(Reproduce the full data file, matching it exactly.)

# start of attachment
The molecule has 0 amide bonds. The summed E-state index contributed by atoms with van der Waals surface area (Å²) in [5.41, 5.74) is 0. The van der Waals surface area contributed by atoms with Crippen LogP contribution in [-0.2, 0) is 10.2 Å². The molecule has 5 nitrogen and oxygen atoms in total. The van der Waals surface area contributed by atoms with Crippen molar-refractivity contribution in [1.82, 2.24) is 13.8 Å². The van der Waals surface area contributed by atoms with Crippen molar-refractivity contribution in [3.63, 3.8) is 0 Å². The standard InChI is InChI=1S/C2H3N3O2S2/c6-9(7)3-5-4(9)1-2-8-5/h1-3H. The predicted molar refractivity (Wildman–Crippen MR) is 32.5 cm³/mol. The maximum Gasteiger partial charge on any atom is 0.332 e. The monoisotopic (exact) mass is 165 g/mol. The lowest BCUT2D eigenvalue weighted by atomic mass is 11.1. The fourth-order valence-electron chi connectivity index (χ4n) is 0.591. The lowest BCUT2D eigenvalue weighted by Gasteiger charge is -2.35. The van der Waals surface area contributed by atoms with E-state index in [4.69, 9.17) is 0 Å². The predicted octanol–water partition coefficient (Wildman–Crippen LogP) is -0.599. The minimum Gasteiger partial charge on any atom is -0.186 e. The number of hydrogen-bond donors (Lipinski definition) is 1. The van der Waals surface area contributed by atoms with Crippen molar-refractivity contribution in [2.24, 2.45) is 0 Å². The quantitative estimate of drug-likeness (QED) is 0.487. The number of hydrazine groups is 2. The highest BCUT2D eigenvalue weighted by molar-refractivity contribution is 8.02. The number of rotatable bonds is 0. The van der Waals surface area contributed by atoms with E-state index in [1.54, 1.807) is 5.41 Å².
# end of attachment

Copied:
The molecule has 0 amide bonds. The summed E-state index contributed by atoms with van der Waals surface area (Å²) in [5.41, 5.74) is 0. The van der Waals surface area contributed by atoms with Crippen LogP contribution in [-0.2, 0) is 10.2 Å². The molecule has 5 nitrogen and oxygen atoms in total. The van der Waals surface area contributed by atoms with Crippen molar-refractivity contribution in [1.82, 2.24) is 13.8 Å². The van der Waals surface area contributed by atoms with Crippen molar-refractivity contribution in [3.63, 3.8) is 0 Å². The standard InChI is InChI=1S/C2H3N3O2S2/c6-9(7)3-5-4(9)1-2-8-5/h1-3H. The predicted molar refractivity (Wildman–Crippen MR) is 32.5 cm³/mol. The maximum Gasteiger partial charge on any atom is 0.332 e. The monoisotopic (exact) mass is 165 g/mol. The lowest BCUT2D eigenvalue weighted by atomic mass is 11.1. The fourth-order valence-electron chi connectivity index (χ4n) is 0.591. The lowest BCUT2D eigenvalue weighted by Gasteiger charge is -2.35. The van der Waals surface area contributed by atoms with E-state index in [4.69, 9.17) is 0 Å². The predicted octanol–water partition coefficient (Wildman–Crippen LogP) is -0.599. The minimum Gasteiger partial charge on any atom is -0.186 e. The number of hydrogen-bond donors (Lipinski definition) is 1. The van der Waals surface area contributed by atoms with Crippen molar-refractivity contribution in [2.24, 2.45) is 0 Å². The quantitative estimate of drug-likeness (QED) is 0.487. The number of hydrazine groups is 2. The highest BCUT2D eigenvalue weighted by molar-refractivity contribution is 8.02. The number of rotatable bonds is 0. The van der Waals surface area contributed by atoms with E-state index in [1.54, 1.807) is 5.41 Å².